A recent study in Norway looking at iodine status of children under 2 years of age with CMPA found that 30% had iodine deficiency. They also found that in the breastfed group, there was a higher prevalence of iodine deficiency than in the group who were fed hypoallergenic formula. Breastfed infants are highly dependent on the content of iodine in breast milk, which in turn is dependent on the breastfeeding mother’s iodine status.
Iodine is an essential micronutrient but not one you often hear about. It is only needed in tiny quantities (50 – 130 micrograms per day, depending on the age of the child and 200 micrograms per day for pregnant and breastfeeding mums), but it has an essential role to play in helping our bodies to make thyroid hormones.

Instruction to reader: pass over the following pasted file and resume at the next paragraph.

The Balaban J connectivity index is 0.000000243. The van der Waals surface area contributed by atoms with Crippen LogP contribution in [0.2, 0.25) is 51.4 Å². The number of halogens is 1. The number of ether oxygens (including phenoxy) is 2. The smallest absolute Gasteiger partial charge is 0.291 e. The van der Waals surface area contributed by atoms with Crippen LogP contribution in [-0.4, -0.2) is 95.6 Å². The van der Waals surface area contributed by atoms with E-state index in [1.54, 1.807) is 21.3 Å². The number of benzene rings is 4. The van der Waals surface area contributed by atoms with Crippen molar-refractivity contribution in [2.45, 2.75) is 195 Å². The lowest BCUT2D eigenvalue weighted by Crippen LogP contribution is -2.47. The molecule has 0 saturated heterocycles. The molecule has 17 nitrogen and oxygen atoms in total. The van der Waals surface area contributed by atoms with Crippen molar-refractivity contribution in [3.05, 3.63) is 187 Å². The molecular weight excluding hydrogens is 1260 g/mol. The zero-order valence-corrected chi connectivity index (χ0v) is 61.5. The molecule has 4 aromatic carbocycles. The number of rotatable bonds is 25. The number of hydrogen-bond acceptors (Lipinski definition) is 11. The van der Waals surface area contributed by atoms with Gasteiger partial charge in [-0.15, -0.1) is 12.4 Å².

Iodine is also essential in pregnant women to support baby’s brain and neurological development. Recent research has shown that there has been a re-emergence of iodine deficiency in the UK and this is particularly important in pregnant women, where a deficiency of iodine could influence the neurodevelopment of their children.
The best sources of iodine are found in dairy products, eggs and in sea fish (particularly white fish) and shellfish. For this reason, dairy-free diets can be low in iodine and vegan diets can be very low in iodine. Check with your healthcare professional, as some children and breastfeeding mums may need to take an iodine supplement, but be careful, as very high intakes of iodine can be harmful.
Dairy free milk alternatives that contain iodine: